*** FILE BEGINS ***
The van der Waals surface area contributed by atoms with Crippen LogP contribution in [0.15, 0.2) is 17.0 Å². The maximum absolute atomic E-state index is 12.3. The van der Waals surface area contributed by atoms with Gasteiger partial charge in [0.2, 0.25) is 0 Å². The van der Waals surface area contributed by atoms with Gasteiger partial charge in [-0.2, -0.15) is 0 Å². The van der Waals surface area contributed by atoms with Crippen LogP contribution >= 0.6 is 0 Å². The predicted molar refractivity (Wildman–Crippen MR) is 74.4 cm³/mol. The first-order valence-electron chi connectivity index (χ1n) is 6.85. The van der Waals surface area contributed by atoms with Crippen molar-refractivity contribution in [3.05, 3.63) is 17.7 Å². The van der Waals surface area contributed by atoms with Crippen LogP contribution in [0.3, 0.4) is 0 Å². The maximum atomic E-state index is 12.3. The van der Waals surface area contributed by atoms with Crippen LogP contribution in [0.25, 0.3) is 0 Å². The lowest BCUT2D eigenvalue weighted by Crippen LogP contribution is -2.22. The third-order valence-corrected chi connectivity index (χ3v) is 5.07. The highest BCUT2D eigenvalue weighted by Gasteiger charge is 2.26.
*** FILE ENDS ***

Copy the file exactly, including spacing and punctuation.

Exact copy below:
The van der Waals surface area contributed by atoms with Crippen LogP contribution in [0.15, 0.2) is 17.0 Å². The maximum absolute atomic E-state index is 12.3. The van der Waals surface area contributed by atoms with Gasteiger partial charge in [0.2, 0.25) is 0 Å². The van der Waals surface area contributed by atoms with Gasteiger partial charge in [-0.2, -0.15) is 0 Å². The van der Waals surface area contributed by atoms with Crippen LogP contribution >= 0.6 is 0 Å². The predicted molar refractivity (Wildman–Crippen MR) is 74.4 cm³/mol. The first-order valence-electron chi connectivity index (χ1n) is 6.85. The van der Waals surface area contributed by atoms with Crippen molar-refractivity contribution in [3.05, 3.63) is 17.7 Å². The van der Waals surface area contributed by atoms with Crippen LogP contribution in [0.3, 0.4) is 0 Å². The maximum atomic E-state index is 12.3. The van der Waals surface area contributed by atoms with Crippen LogP contribution in [0.25, 0.3) is 0 Å². The lowest BCUT2D eigenvalue weighted by Crippen LogP contribution is -2.22. The third-order valence-corrected chi connectivity index (χ3v) is 5.07. The highest BCUT2D eigenvalue weighted by Gasteiger charge is 2.26.